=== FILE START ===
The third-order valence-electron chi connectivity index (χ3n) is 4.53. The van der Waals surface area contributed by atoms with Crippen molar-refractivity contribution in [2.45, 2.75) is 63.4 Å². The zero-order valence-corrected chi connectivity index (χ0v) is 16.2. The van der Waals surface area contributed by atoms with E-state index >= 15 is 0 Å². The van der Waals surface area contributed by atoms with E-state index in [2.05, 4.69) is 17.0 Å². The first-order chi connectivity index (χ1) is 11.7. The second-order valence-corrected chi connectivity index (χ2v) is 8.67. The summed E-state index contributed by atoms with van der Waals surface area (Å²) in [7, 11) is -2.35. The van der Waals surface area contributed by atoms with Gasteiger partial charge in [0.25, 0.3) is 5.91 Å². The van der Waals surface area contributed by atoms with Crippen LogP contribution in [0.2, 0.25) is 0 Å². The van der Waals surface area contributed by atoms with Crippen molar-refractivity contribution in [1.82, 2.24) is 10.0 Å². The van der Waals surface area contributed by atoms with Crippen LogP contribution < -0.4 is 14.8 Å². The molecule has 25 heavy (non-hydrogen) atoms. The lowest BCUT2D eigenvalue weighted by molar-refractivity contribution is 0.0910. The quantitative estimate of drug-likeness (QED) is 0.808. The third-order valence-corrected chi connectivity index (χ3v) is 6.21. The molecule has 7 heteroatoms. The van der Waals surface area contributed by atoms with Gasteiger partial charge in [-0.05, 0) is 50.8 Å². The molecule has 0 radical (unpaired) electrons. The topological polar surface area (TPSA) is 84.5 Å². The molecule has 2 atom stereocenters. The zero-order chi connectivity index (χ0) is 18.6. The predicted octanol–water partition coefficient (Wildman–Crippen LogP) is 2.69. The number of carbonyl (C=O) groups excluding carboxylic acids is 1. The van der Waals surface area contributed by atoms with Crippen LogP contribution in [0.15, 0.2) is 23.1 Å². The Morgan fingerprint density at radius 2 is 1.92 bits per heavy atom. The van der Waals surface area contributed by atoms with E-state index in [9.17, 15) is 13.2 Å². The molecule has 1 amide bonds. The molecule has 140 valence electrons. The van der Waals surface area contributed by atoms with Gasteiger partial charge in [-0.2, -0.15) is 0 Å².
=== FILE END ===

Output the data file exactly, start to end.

The third-order valence-electron chi connectivity index (χ3n) is 4.53. The van der Waals surface area contributed by atoms with Crippen molar-refractivity contribution in [2.45, 2.75) is 63.4 Å². The zero-order valence-corrected chi connectivity index (χ0v) is 16.2. The van der Waals surface area contributed by atoms with E-state index >= 15 is 0 Å². The van der Waals surface area contributed by atoms with E-state index in [2.05, 4.69) is 17.0 Å². The first-order chi connectivity index (χ1) is 11.7. The second-order valence-corrected chi connectivity index (χ2v) is 8.67. The summed E-state index contributed by atoms with van der Waals surface area (Å²) in [7, 11) is -2.35. The van der Waals surface area contributed by atoms with Gasteiger partial charge in [0.25, 0.3) is 5.91 Å². The van der Waals surface area contributed by atoms with Crippen LogP contribution in [0.2, 0.25) is 0 Å². The van der Waals surface area contributed by atoms with Crippen molar-refractivity contribution in [1.82, 2.24) is 10.0 Å². The van der Waals surface area contributed by atoms with Crippen LogP contribution < -0.4 is 14.8 Å². The molecule has 25 heavy (non-hydrogen) atoms. The lowest BCUT2D eigenvalue weighted by molar-refractivity contribution is 0.0910. The quantitative estimate of drug-likeness (QED) is 0.808. The third-order valence-corrected chi connectivity index (χ3v) is 6.21. The molecule has 7 heteroatoms. The van der Waals surface area contributed by atoms with Gasteiger partial charge in [-0.05, 0) is 50.8 Å². The molecule has 0 radical (unpaired) electrons. The topological polar surface area (TPSA) is 84.5 Å². The molecule has 2 atom stereocenters. The zero-order chi connectivity index (χ0) is 18.6. The predicted octanol–water partition coefficient (Wildman–Crippen LogP) is 2.69. The number of carbonyl (C=O) groups excluding carboxylic acids is 1. The van der Waals surface area contributed by atoms with Crippen LogP contribution in [0.15, 0.2) is 23.1 Å². The Morgan fingerprint density at radius 2 is 1.92 bits per heavy atom. The van der Waals surface area contributed by atoms with E-state index in [9.17, 15) is 13.2 Å². The molecule has 1 amide bonds. The molecule has 140 valence electrons. The van der Waals surface area contributed by atoms with Gasteiger partial charge in [-0.2, -0.15) is 0 Å².